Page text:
This’ll be my third year doing NaNo, and each year I have to push a little harder to challenge myself.
I’ve always been a firm believer that practice makes proficiency. You push your work forward and develop your voice by writing as much as you can, not only when the inspiration hits.
To that end, for years I devoted myself to writing short stories. I scouted the news, examined myself and those around me, explored new scientific or philosophical ideas, because once a week I had to produce a new short story. It could be short, a few hundred words. It could be experimental- say, written entirely in the form of text-message conversations or a twitter feed- or it could be a grand science fiction adventure that would be at home expanded into a novel. Sometimes I wrote these in a single night, and other times it took a whole week of researching, writing, and revising.
After doing that for about 5 years, I’d gotten a much firmer handle on my voice, and began to experiment in longer-form stories. But in the beginning, I made the mistake of writing long chapters each week, and on that schedule, they became too episodic, untethered from the greater narrative, and I spent so much time scrambling to get each chapter done that the whole suffered, and required a lot more revising to solidify the overall story. So I focused on outlining, and slowed down my writing schedule. I started writing smaller, more focused chapters. I’m still posting weekly, but it means that I’m usually weeks or months ahead of the posting schedule.
And I do miss that weekly writing challenge; I don’t like hoarding my writing to myself. I miss sharing first drafts on the blog, and feeling like I’m letting someone other than myself down if I don’t write regularly.
Maybe this isn’t true for the “everyone has a book in them” sort of writer, but for me, NaNo provides that sort of endurance training that defines my whole year. The point isn’t to finish that novel in the month, but to push yourself, to see whether you are pushing yourself hard enough every non-NaNo month of the year.
I am an antisocial old (at heart) fart, so I don’t do meetups or chart my progress with other participants. I tally my word counts to calculate how much I can reasonably expect myself to produce, and since I don’t skip around when I write, each day I post my progress to my blog. It’s a kind of performance art, but with less nudity and rotten food slinging (less, but not none- you’ve got to give the audience something, and sometimes feeling the wind through the bush is exactly what’s necessary to break through a block). It’s an opportunity for me to reconnect with my old work habits, and to feel a sense of community around my writing. My family and friends know I’ll be dead to the world, my wife cheerleads me along and rewards me for exceeding my quotas, and I get to focus on myself and my writing in a way I don’t get to do the rest of the year, when I’m writing or revising on my own schedule, or to make a release deadline.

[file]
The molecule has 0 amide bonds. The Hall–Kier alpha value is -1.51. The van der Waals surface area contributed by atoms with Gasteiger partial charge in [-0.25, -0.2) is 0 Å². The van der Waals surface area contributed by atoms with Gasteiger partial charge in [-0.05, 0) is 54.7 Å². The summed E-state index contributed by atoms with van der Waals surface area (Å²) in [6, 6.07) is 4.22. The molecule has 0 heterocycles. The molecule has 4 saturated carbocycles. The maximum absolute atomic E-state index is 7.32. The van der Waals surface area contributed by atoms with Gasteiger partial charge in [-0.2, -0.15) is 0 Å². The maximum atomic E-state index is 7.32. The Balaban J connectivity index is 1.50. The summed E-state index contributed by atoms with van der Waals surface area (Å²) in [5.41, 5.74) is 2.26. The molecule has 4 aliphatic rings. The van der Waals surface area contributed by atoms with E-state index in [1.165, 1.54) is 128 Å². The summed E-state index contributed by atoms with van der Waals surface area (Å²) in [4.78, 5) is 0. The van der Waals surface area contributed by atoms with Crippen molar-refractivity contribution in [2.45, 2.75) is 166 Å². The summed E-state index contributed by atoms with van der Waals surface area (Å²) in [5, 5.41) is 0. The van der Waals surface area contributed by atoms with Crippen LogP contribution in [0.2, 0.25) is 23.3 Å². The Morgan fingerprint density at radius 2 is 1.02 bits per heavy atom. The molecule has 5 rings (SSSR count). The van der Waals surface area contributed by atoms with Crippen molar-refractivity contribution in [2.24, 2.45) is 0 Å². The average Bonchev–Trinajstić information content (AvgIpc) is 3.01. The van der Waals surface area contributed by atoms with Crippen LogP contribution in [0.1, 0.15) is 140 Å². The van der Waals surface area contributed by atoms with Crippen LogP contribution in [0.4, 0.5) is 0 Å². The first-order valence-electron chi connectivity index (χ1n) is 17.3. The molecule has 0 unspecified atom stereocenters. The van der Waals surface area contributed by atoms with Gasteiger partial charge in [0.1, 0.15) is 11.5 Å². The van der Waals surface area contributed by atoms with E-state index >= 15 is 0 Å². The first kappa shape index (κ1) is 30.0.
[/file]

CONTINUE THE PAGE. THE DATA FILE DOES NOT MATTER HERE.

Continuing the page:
Each year, participating in NaNo teaches me something different about my writing process, and capabilities. So each year, my NaNo gets a little bit tougher. The first year I did NaNo, I finished 50,000 words in November, but had to continue working, as the novel turned out to be longer than that. That draft ended up being closer to 70 or 80,000, and I finished it a week after the month ended. I still call it a win. That novel, Banksters, is newly released in its final, 105,000 word form, available from most etailers in most formats.
The second year I did NaNo, I began a few days early, and finished it a week or so early. I didn’t want to waste the momentum, so I began another project. And finished that one in about three weeks, by keeping my NaNo quota going past NaNo.
This year, I’ll be continuing the tradition of serializing it daily, for one novel, and then I’ll be writing a second novel or novella for the rest of the month, though I’m not going to serialize that one. My NaNo may last until mid-December. But it’ll tell me a lot about how I can spend the rest of my year writing, and it’ll give me a taste of the progress I can make when I make that commitment to my writing.
It’ll leave me feeling like I’ve done something for myself- and especially with how hectic my life is right now, I’m looking forward to that feeling. Everyone deserves to do something selfish, and self-interested, for their own growth once in a while. And NaNo is the opportunity to push yourself in a direction you might not ordinarily think to go. NaNo isn’t just about the story- it’s about yourself.
About Nicolas Wilson
Nic has written eight novels. Whores: not intended to be a factual account of the gender war, and Dag Nexus, The Necromancer’s Gambit, are currently available for e-reader, and will soon be available in paperback. Banksters, Homeless, The Singularity, and Lunacy are all due for publication in the next two years, as well as several short story collections.
Nic’s work spans a variety of genres, from political thriller to science fiction and urban fantasy.
For information on Nic’s books, and a behind-the-scenes look at his writing, visit his website. Sign up for his mailing list to receive a free novella, Dogs of War.